• The 2013 Seahawks, using a defense with many similar elements, led the NFL in turnovers, forcing another four in a Super Bowl win over the Broncos.

The Colts don’t shy away from saying they want to join that elite company. They expect it.

“We want to be the No. 1 takeaway team in the league,” linebacker Darius Leonard said. “We’ve talked about (having) 40-plus. We want 40-plus takeaways. Every single day, you see it. We punch at the ball. Even if the offensive guys get mad, we do it because it’s muscle memory.

“When it’s the fourth quarter and it’s late and you’re tired, your first instinct is going to be to go for the ball. I’m a small guy. I don’t go for the big hit because I know I’m not as big other linebackers. So, I go for the ball and use my athleticism and my (length) to get to the ball.”

Case in point: Colts at Raiders during Week 8 last season. It’s the fourth quarter, and the Colts are clinging to a 7-point lead with 5 minutes, 28 seconds remaining. Oakland has the ball and is making plans to mount a game-tying drive. The Raiders give the ball to running back Doug Martin on first down and he searches for a hole. At that very moment, Leonard swoops in from behind, delivering a forceful punch with his right arm while wrapping up Martin with his left. The ball comes loose. The Colts recover at the Raiders 27. Five plays later, Marlon Mack is diving into the end zone and the Colts are celebrating.


Ball game.

None of that happens by accident. It all begins on the practice field back. It comes from Eberflus making demands, not requests. It comes from making this cultural, not theoretical. That’s how the Colts believe they can significantly increase their turnover numbers after finishing with 26 takeaways last season (tied for 10th in the NFL) in their first season in their current defense.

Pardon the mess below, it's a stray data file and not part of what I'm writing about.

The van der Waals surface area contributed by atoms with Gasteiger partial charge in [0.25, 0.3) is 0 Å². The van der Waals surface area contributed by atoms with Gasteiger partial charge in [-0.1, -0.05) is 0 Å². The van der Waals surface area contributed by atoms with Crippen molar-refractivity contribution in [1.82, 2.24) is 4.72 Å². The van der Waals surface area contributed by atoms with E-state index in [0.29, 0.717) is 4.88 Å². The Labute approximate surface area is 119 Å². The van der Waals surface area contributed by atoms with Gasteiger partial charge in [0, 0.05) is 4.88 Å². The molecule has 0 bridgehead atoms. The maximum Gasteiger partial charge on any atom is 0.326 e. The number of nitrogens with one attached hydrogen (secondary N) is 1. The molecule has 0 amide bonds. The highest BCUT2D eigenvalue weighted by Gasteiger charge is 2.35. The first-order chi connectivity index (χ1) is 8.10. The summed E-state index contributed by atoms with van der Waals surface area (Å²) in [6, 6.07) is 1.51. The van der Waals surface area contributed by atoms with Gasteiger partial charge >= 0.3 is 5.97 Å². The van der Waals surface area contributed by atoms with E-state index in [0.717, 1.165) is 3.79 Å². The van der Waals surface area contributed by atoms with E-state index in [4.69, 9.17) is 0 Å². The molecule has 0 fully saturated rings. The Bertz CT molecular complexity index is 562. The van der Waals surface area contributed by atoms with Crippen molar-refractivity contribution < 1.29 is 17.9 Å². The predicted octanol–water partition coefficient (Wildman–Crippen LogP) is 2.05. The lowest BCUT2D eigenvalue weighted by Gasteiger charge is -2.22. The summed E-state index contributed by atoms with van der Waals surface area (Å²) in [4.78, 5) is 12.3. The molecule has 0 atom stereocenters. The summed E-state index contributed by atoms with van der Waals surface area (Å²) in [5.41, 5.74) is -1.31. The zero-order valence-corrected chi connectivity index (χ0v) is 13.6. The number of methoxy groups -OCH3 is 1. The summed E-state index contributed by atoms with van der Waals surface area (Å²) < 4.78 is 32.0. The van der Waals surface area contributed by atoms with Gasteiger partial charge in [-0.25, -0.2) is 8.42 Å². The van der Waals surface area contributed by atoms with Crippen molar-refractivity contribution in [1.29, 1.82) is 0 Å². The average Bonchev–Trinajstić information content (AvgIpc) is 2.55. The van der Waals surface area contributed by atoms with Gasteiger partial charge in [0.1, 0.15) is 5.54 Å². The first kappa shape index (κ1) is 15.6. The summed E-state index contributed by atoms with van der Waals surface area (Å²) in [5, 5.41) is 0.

“It’s part of our core,” Eberflus said. “It’s what we believe in.”

To that end, coach Frank Reich said there has been a greater urgency about takeaways in this week’s defensive meetings. It has become an even more common topic of conversation, he said, one supported by data that has been presented to the players to reinforce the coaching points.

Those conversations go beyond merely creating the turnover, Reich said, with coaches imploring players to “do something with the turnover. I am not talking about what the offense does. We are talking about what the defense does with the turnover. Don’t just get an interception, return it for a touchdown. Don’t just recover a fumble, let’s do something with it. Those are big hidden yardage plays.”

The message is being drilled. Now, it’s up to the Colts’ defenders to demonstrate that the lesson is taking hold. The Browns would likely concur that the Colts have gotten the point.

“Hey, every organization practices differently,” cornerback Kenny Moore said. “That’s just the way we’re taught to do it, to punch at the ball and create havoc. Some teams are surprised by it.

“You are what you repetitively do. We continue to do it in practice and that’s going to become our identity.”

(Photo of Colts defense: Robert Deutsch / USA Today Sports)

‘We punch at the ball’: Colts defenders are seeking takeaways – even if it leads to scuffles (1)‘We punch at the ball’: Colts defenders are seeking takeaways – even if it leads to scuffles (2)

Stephen Holder is a senior writer for The Athletic covering the NFL. He has covered the league since 2005, with lengthy stints on the Buccaneers and Colts beats for the Tampa Bay Times and Indianapolis Star. A South Florida native who attended the University of Miami, he has also previously worked for the Associated Press and The Miami Herald.

‘We punch at the ball’: Colts defenders are seeking takeaways – even if it leads to scuffles (2024)